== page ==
When I was a little newbie and didn’t know SEO from a hole in the ground, I wandered into a Facebook group and met a smart, sassy author and photographer named KS Brooks, also known as Kat. At the time, I had a manuscript I was thinking of self-publishing. And a lot of questions. Kat answered them. She was funny and had a very long list of titles to her credit: two thriller series and the delightful Mr. Pish books. I could only dream of having so many books on my shelf one day. And she shared her bounty of knowledge. I read the articles she suggested and paid attention to the discussions. She and Stephen Hise ran a website called Indies Unlimited, and it was rife with people doing what I wanted to do. I felt like I’d found my tribe.
As I moved from a casual reader of the blog to a guest-poster to a full-fledged minion, Kat was always there to help me. I was having trouble getting one of my short stories to format right on Smashwords, and she converted the file for me. She gave me great feedback on my book descriptions; she was always there with a high-five when I published new titles; she introduced me to people who could help get the word out about them. And nearly any time I needed to learn a better way to do something, Kat had either written the tutorial on it or could point me toward someone who had. Or, she invited me to write one myself. We minions have a little joke around the gruel pot that if you ask, “Hey, does anyone know about such-and-such [website or promotion or publisher]…?” Kat will ask you to write a post or a tutorial about it. But, see, that’s so smart of her. In writing about something, I learn even more about the topic, as well as having an opportunity to help other authors. Everyone wins.
I admire Kat because she worked so hard to make a home base for indie authors where we can learn and grow, compare notes about what worked, dream up ways of making it work better, inspire others to be curious and innovative and learn how to be more effective — better writers and marketers and salespeople. I admire her because she shared it all with us and continues to share, embodying the principle that giving an indie a fish might not help in the short term, but teaching an indie to fish will ensure that he or she will write a book about it. Yes, I tortured that metaphor a bit, but you get my drift.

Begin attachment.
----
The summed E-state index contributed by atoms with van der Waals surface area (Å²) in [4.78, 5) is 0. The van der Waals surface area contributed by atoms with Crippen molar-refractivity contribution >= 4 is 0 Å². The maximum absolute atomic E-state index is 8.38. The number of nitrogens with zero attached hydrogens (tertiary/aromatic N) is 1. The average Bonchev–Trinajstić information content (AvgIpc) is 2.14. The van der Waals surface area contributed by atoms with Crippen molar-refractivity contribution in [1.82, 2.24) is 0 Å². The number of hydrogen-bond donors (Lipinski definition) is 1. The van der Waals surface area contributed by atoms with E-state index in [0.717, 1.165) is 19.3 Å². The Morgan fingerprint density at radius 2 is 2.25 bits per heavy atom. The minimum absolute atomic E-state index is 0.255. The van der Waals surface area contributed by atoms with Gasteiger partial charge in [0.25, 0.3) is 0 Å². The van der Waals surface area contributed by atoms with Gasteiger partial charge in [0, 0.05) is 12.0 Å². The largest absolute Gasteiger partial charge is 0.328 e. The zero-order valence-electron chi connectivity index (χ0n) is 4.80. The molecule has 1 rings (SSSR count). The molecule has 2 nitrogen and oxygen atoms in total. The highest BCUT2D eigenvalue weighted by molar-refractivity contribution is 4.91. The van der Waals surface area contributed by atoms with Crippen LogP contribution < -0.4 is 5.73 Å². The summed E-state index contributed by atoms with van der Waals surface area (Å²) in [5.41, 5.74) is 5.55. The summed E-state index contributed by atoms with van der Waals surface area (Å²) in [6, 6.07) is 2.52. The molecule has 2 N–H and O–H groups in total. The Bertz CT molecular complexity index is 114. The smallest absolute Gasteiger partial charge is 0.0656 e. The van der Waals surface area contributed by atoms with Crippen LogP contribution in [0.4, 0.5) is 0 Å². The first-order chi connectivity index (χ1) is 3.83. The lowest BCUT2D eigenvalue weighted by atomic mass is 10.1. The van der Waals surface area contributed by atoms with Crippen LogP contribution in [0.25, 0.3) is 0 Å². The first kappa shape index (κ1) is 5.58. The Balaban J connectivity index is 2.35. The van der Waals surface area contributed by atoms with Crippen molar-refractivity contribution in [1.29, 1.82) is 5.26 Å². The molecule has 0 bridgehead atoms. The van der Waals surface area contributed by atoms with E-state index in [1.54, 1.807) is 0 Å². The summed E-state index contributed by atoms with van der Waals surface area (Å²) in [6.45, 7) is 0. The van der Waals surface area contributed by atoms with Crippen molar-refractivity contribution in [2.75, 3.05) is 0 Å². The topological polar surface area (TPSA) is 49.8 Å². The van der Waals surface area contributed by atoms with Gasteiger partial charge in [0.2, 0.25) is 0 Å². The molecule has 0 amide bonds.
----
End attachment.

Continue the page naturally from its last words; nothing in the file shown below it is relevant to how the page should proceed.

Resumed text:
She even makes her less-than-ideal experiences funny and insightful and gives us something we can take away from them. She is the main reason why, when I suffer some of my most embarrassing and discouraging moments as an author, one of my first thoughts is along the lines of “What would Kat do?” She’d try to make it funny. So I try to turn my miscues into comedy and write blog posts about them. Maybe that way, I can also help another author laugh about something that didn’t go as planned. I admire her humor, her drive, her intelligence, and her ability to keep moving and flowing with the rollercoaster of indie publishing.
That ain’t easy, folks. And that’s why K.S. Brooks is my indie hero.